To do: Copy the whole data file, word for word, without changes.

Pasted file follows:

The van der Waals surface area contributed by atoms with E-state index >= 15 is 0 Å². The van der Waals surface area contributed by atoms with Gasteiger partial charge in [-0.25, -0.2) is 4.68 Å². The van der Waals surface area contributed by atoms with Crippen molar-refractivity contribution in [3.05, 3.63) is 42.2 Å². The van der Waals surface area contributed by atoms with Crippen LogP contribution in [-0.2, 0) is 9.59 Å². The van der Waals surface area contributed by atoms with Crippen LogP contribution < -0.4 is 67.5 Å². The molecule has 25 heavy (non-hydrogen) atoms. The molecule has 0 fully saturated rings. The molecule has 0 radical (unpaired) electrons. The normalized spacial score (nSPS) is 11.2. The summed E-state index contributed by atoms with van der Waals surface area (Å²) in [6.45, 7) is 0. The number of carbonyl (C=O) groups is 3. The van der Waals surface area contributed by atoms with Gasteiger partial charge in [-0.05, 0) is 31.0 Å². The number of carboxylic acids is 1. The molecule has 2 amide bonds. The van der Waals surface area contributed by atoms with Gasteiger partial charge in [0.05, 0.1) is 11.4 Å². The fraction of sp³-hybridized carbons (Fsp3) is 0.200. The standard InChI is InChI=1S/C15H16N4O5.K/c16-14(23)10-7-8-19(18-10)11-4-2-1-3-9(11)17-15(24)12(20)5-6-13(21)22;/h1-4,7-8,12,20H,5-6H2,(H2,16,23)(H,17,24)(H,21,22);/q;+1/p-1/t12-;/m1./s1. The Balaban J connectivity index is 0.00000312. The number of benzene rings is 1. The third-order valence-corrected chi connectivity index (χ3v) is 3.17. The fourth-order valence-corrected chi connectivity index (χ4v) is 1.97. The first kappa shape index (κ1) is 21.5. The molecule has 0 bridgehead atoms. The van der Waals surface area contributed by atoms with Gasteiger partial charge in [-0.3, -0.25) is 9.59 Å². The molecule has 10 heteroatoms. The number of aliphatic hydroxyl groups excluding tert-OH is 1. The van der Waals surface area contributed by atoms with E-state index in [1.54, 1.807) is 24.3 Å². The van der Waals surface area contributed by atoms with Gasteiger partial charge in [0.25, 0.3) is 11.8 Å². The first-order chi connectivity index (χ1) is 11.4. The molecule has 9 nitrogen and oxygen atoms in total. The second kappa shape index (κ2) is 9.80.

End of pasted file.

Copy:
The van der Waals surface area contributed by atoms with E-state index >= 15 is 0 Å². The van der Waals surface area contributed by atoms with Gasteiger partial charge in [-0.25, -0.2) is 4.68 Å². The van der Waals surface area contributed by atoms with Crippen molar-refractivity contribution in [3.05, 3.63) is 42.2 Å². The van der Waals surface area contributed by atoms with Crippen LogP contribution in [-0.2, 0) is 9.59 Å². The van der Waals surface area contributed by atoms with Crippen LogP contribution < -0.4 is 67.5 Å². The molecule has 25 heavy (non-hydrogen) atoms. The molecule has 0 fully saturated rings. The molecule has 0 radical (unpaired) electrons. The normalized spacial score (nSPS) is 11.2. The summed E-state index contributed by atoms with van der Waals surface area (Å²) in [6.45, 7) is 0. The number of carbonyl (C=O) groups is 3. The van der Waals surface area contributed by atoms with Gasteiger partial charge in [-0.05, 0) is 31.0 Å². The number of carboxylic acids is 1. The molecule has 2 amide bonds. The van der Waals surface area contributed by atoms with Gasteiger partial charge in [0.05, 0.1) is 11.4 Å². The fraction of sp³-hybridized carbons (Fsp3) is 0.200. The standard InChI is InChI=1S/C15H16N4O5.K/c16-14(23)10-7-8-19(18-10)11-4-2-1-3-9(11)17-15(24)12(20)5-6-13(21)22;/h1-4,7-8,12,20H,5-6H2,(H2,16,23)(H,17,24)(H,21,22);/q;+1/p-1/t12-;/m1./s1. The Balaban J connectivity index is 0.00000312. The number of benzene rings is 1. The third-order valence-corrected chi connectivity index (χ3v) is 3.17. The fourth-order valence-corrected chi connectivity index (χ4v) is 1.97. The first kappa shape index (κ1) is 21.5. The molecule has 0 bridgehead atoms. The van der Waals surface area contributed by atoms with Gasteiger partial charge in [-0.3, -0.25) is 9.59 Å². The molecule has 10 heteroatoms. The number of aliphatic hydroxyl groups excluding tert-OH is 1. The van der Waals surface area contributed by atoms with E-state index in [1.54, 1.807) is 24.3 Å². The van der Waals surface area contributed by atoms with Gasteiger partial charge in [0.25, 0.3) is 11.8 Å². The first-order chi connectivity index (χ1) is 11.4. The molecule has 9 nitrogen and oxygen atoms in total. The second kappa shape index (κ2) is 9.80.